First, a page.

Government is how people organize themselves to be directed by politics. Hamilton was part of Wentworth County until 1974. Wentworth County included the townships of: Ancaster, Barton, Beverly, Binbrook, East Flamborough, West Flamborough, Glanford and Saltfleet. Here is how the government of Hamilton changed over the years:
- About 1814 the area became capital of Wentworth County
- 1815 George Hamilton laid out a townsite in Barton Township and named it after himself
- 1816 Hamilton became capital of Gore District
- 1833 Hamilton became a police village
- 1833 Hamilton became a city
- 1974 Hamilton remained a city and became part of Hamilton-Wentworth Region which also had five other communities: Ancaster, Dundas, Flamborough, Glanbrook and Stoney Creek (how many of these look the same as the original townships of Wentworth County?)
- 2001 Hamilton-Wentworth Region and all six of its communities became one city called Hamilton
Politics is the way people choose the leaders of their communities and the things they decide are important enough to do. Hamiltonians like choosing socially minded people to governm themselves, especially women and minorities. Many people who were mayors, members of Provincial Parliament (MPPs) or members of Parliament (MPs) have things named for them in the city, such as:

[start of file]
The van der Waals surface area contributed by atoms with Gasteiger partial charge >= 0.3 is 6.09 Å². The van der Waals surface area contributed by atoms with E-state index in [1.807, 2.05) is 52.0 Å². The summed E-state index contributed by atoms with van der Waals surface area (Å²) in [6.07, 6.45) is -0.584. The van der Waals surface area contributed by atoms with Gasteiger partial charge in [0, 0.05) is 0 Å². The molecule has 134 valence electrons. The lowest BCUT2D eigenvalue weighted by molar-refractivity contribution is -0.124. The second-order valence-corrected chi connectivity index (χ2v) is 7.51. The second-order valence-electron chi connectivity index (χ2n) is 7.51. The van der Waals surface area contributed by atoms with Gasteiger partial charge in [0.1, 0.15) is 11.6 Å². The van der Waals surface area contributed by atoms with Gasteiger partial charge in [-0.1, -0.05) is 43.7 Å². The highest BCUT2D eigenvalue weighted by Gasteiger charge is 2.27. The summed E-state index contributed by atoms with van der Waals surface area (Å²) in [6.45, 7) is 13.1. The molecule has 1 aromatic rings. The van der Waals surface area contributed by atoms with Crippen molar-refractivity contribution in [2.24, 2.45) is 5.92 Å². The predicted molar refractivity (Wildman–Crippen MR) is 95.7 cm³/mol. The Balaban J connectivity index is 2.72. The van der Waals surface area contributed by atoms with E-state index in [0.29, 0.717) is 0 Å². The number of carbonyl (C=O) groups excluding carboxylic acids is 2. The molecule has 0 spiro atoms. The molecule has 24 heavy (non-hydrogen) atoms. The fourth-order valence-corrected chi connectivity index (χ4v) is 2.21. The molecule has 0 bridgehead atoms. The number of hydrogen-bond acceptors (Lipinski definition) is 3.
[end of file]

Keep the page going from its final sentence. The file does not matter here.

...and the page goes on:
- Sam Lawrence was mayor in the 1940s. Lawrence Park on the Mountain is named after him.
- Ellen Fairclough became Canada's first female cabinet minister in 1957. A government office building is named after her.
- Lloyd D. Jackson was mayor in the 1960s. Jackson Square in downtown Hamilton is named after him.
- John Munro was an MP and cabinet minister under Prime Minister Pierre Trudeau in the 1960s, 1970s and 1980s. The Hamilton airport was named after him.
- Lincoln ‘Linc’ Alexander was Canada's first black MP in 1965, first black cabinet minister in 1979 and first black lieutenant governor in 1985. A public school and the expressway are named after him.
- Victor Copps was mayor in the 1970s. He is the father of Sheila Copps, who used to be an MP until 2004. Copps Coliseum is named after him.
Netural and Mohawk Native Canadians of the Six Nations were the first people to live in this area. In 1616, Étienne Brûlé probably became the first European to visit what is now Hamilton. United Empire Loyalists moved into the Hamilton area during and after the American Revolution. The Battle of Stoney Creek was fought during the War of 1812 in what is now Hamilton.
In the mid- to late 1800s, Hamilton became an industrial city with lots of factories. It was close to limestone from the Niagara Escarpment, coal from the United States, iron ore mined from northern Ontario. But factories demanded that people work hard jobs for long hours. In 1872, Hamilton workers marched for a work day of no more than nine hours! The two large steel factories were Stelco (the Steel Company of Canada), created in 1910 and the Dofasco (Dominion Steel Casting Company) in 1912. Dominion is an old word often heard to describe Canada when it was part of the British Empire.
Many schools were built between 1910 and 1930, including Adelaide Hoodless School, Memorial School (for the First World War, Viscount Allenby School (WWI general) and Earl Kitchener School (WWI general). The First World War is often shortened to WWI.
In the 1930s, the Great Depression hit Hamilton. People were unemployed and poor. Factories stoped running. Times were hard. Then the Second World War started and people got jobs again in the army and building guns for the army. August 19, 1942, hundreds of young men from Hamilton were killed by the German army when they tried to attack Dieppe in France.